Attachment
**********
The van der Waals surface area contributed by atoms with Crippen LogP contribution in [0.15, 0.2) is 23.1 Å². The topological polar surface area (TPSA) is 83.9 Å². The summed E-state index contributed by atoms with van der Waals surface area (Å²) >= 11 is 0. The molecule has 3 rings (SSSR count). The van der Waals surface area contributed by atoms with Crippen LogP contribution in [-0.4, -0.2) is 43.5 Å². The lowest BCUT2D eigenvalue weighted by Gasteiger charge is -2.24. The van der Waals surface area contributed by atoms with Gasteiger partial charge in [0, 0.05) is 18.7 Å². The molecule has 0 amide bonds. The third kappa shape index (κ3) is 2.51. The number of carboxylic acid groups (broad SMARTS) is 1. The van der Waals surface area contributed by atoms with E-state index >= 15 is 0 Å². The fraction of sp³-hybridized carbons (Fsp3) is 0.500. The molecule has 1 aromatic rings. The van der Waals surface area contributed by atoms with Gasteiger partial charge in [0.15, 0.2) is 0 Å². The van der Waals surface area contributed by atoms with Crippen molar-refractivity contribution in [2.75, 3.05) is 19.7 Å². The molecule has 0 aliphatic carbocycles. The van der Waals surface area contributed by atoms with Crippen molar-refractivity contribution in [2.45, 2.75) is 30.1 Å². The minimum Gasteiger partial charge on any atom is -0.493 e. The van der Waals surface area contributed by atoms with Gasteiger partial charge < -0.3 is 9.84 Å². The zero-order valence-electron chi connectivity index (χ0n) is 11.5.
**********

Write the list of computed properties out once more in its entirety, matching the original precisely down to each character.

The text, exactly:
The van der Waals surface area contributed by atoms with Crippen LogP contribution in [0.15, 0.2) is 23.1 Å². The topological polar surface area (TPSA) is 83.9 Å². The summed E-state index contributed by atoms with van der Waals surface area (Å²) >= 11 is 0. The molecule has 3 rings (SSSR count). The van der Waals surface area contributed by atoms with Crippen LogP contribution in [-0.4, -0.2) is 43.5 Å². The lowest BCUT2D eigenvalue weighted by Gasteiger charge is -2.24. The van der Waals surface area contributed by atoms with Gasteiger partial charge in [0, 0.05) is 18.7 Å². The molecule has 0 amide bonds. The third kappa shape index (κ3) is 2.51. The number of carboxylic acid groups (broad SMARTS) is 1. The van der Waals surface area contributed by atoms with E-state index >= 15 is 0 Å². The fraction of sp³-hybridized carbons (Fsp3) is 0.500. The molecule has 1 aromatic rings. The van der Waals surface area contributed by atoms with Gasteiger partial charge in [0.15, 0.2) is 0 Å². The van der Waals surface area contributed by atoms with Crippen molar-refractivity contribution in [2.75, 3.05) is 19.7 Å². The molecule has 0 aliphatic carbocycles. The van der Waals surface area contributed by atoms with Crippen molar-refractivity contribution in [2.45, 2.75) is 30.1 Å². The minimum Gasteiger partial charge on any atom is -0.493 e. The van der Waals surface area contributed by atoms with Gasteiger partial charge < -0.3 is 9.84 Å². The zero-order valence-electron chi connectivity index (χ0n) is 11.5.